Expressing the ‘African woman’
Her 2014 album, The Lagos Music Salon, is a result of her stepping out of her comfort zone and getting physically in touch with a continent that always influenced her music. Thirsty for inspiration, she relocated to Lagos, Nigeria in September 2011, a year after the death of her father.
“I went there hoping to find stillness and to heal my heart.” She also hoped to redefine herself as a musician during her stay in Lagos.
“At the time I felt misunderstood as an artist. I was frustrated by people who wanted to put me in a particular box and I felt people didn’t understand who I was as an African woman and my need to express that. They romanticised who I am as an African woman and wanted me to express that in a particular stereotypical way.”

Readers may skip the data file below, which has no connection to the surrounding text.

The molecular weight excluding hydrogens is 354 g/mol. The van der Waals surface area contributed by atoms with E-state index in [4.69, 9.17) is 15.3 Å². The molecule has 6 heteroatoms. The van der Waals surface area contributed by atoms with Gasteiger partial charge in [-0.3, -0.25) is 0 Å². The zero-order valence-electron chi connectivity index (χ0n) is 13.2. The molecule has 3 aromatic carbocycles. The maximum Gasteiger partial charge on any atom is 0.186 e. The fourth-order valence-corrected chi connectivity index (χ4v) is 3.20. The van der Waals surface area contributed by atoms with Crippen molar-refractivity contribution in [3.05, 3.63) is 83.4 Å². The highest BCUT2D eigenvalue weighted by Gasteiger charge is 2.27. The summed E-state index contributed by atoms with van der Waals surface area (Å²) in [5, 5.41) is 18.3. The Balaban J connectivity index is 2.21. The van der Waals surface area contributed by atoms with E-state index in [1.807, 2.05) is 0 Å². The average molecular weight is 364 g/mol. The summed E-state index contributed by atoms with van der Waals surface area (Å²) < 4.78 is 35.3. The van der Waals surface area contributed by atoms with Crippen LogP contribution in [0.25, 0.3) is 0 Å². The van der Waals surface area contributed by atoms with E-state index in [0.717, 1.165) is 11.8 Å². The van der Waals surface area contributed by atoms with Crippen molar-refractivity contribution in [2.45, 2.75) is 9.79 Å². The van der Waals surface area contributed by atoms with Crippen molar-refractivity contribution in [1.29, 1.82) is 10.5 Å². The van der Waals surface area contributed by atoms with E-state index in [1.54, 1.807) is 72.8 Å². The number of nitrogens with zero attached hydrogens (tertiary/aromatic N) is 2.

In search of a fresh start, she I left everything in New York, including her record label and management to set up a temporary home in Lagos. Her move was also motivated by a job offer she received, that entailed teaching vocal performance at a school in Nigeria for seven weeks. Lagos made such an impression on her that she ended up staying in the city for a year and a half.
With a number of impressive projects under her belt, Somi still believes she truly found her voice in the industry once she fully embraced being bicultural and fully embracing Africa’s influence in her music.
“I think we are in a position of privilege at this particular cultural moment as African artists because there are so many stories that have yet to be told and they have to be told by ourselves,” she says.